Stocks Plunge On Rare Equity-Gold Decoupling

Equities suffered their largest single-day drop in 4 months as for once Apple was unable to single-handedly hold up the index letting it drop closer to its credit-oriented risk. A monster day for NYSE and ES (S&P 500 e-mini futures) volume saw Financials and Discretionary sectors underperforming and the Energy sector joining Utilities in the red for the year. The S&P closed at its lows as it broke its 50DMA for the first time since DEC11 as AAPL dropped 1.25% for the day (and -2.5% from the highs) but most notably equities and Treasuries are back in sync from early March as 10Y closed under 2% for the first time in a month. Gold and Silver surged around the European close, on little news, as we suspect safe-haven buying and an unwind of the gold-hedged bank-stress-test rally – with another relatively unusual divergence between Gold and stocks on the day. VIX broke above 21% closing just below it back near one-month peaks as the term structure bear-flattened (but notbaly pushing ahead of its credit-equity implied fair value). JPY strengthened all day (and AUD weakened) as carry trades were unwound in FX markets leaving the USD marginally higher on the day (and EUR marginally lower despite the turmoil in European markets). Oil fell back below $101.50 but it was Copper that has suffered the most – down almost 4% since Last Thursday. Credit markets were weak with HY marginally underperforming IG (beta adjusted) but still implying further weakness in equities as HYG closed just shy of its 200DMA.

Treasury yields tumbled 5-7bps on the day with the long-end outperforming but equities stayed in sync as they pulled back to early March levels…

but it appears as though the gold-equities hedge is being unwound as they have converged rapidly YTD in the last day or two. This retraces all of the post Bank stress-test outperformance and almost undoing any post LTRO2 outperformance juice left in stocks.

YTD performance of main risk assets…

While Apple relishes still +55% YTD, broad sectors of the S&P 500 are rolling over rapidly. Energy joined Utilities today in the red for the year but financials have tailed the most in the last few days…

And the broad derisking of the S&P – which closed under its 50DMA for the first time in 4 months is perhaps starting to drag Apple lower also as it sufferes it largest drop since mid-December…

but Apple’s impact remains evident when compared to credit markets where the selling is picking up speed and volume also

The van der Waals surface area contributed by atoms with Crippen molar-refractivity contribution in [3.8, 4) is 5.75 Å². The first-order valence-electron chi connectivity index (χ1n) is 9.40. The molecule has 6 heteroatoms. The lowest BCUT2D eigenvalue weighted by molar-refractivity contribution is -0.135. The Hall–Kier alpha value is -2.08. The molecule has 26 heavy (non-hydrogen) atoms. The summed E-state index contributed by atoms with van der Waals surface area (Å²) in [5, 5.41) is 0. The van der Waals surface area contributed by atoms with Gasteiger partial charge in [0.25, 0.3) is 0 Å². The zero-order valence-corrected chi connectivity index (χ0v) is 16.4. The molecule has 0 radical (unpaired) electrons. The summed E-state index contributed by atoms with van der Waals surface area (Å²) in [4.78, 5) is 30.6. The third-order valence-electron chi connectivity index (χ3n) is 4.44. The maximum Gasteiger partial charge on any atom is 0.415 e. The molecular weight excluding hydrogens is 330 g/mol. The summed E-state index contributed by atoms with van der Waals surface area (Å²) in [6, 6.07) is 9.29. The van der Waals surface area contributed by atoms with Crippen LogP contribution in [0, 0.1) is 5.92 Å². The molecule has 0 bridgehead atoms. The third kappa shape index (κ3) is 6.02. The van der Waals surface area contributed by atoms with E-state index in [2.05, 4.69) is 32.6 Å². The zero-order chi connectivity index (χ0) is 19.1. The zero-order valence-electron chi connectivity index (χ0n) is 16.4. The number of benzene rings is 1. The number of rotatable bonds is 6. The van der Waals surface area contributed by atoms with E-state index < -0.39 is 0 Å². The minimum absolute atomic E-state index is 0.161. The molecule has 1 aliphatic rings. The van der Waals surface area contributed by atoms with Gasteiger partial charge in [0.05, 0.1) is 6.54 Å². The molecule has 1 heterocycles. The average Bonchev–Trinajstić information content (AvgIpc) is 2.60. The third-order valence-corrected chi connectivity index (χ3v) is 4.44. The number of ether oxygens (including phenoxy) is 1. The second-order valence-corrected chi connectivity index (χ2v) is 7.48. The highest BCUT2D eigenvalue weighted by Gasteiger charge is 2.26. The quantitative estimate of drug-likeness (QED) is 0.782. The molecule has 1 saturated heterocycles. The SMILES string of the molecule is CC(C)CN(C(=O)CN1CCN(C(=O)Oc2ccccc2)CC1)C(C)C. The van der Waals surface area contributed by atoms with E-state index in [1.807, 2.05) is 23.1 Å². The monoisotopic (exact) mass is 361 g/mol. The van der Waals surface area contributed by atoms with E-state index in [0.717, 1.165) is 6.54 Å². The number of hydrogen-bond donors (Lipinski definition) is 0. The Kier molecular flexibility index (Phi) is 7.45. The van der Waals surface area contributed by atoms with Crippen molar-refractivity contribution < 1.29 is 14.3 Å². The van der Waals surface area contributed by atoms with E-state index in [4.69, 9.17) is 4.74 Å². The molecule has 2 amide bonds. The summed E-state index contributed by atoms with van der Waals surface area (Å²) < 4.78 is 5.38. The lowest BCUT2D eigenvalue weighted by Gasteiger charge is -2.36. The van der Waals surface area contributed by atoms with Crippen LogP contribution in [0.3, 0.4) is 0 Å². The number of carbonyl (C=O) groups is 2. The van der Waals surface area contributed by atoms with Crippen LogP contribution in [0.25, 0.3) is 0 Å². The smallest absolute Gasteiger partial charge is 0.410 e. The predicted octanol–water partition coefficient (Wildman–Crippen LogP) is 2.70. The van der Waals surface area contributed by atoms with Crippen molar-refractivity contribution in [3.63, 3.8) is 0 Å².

But VIX is pushing on ahead regardless (with the largest 2-day spike in over 5 months), touching its 100DMA today at the top, and closing slightly above its credit- and equity-model implied value would suggest…

And while JPY repatriation (carry unwinds) was evident all day long, it seems between our notes on EUR-USD basis swap deterioration occurring again and the repatriation of EUR that the USD was relatively stable – only managiong small gains on the day – despite all the dysphoria in Europe…

Nowhere is Europe’s stress more evident (except perhaps in our LTRO Stigma trade) than in the Senior and Subordinated credit spreads of European banks. It seems a Senior-Sub decompression trade is in order given the spread and ratio of the two levels of the capital structure but on reflection – just what will be the recovery rate on these should an event occur – given the massive encumbrance of LTRO? It would seem Sub financials look rich still and while more expensive for carry – certainly face minimal recoveries.

All-in-all, pretty much what credit markets have been arguing for for a week or two now as the sad reality of a flow-less liquidity pump and slowing global economy come home to roost. The cracks in the veneer of AAPL are perhaps most worrying for all those hedgies who have levered themselves into it as we wait until Europe’s open to see if the pressure on Italian and Spanish banks resumes.

Finally, for the Alcoa watchers, the company did report a better than expected $0.10 EPS, compared to an expected loss. Yet what does $0.10 translate to? Why $94 million in actual Net Income. Something else is far more troubling: namely the company free cash flow (EBITDA-Interest Expense-CapEx), which is sliding on an LTM basis, as well as its net leverage (total debt-cash), which soared to the highest since December 2010 in Q1 2012 at $7866 million, or roughly 5.0x the company’s FCF. Alcoa better restart the cash generation soon or else.

AA Free Cash Flow:

AA Net Leverage:

Charts: Bloomberg

Bonus Chart (because its one of those days)…S&P 500 priced in Gold…maybe time to unwind some exuberance

Leave a Reply


WP Login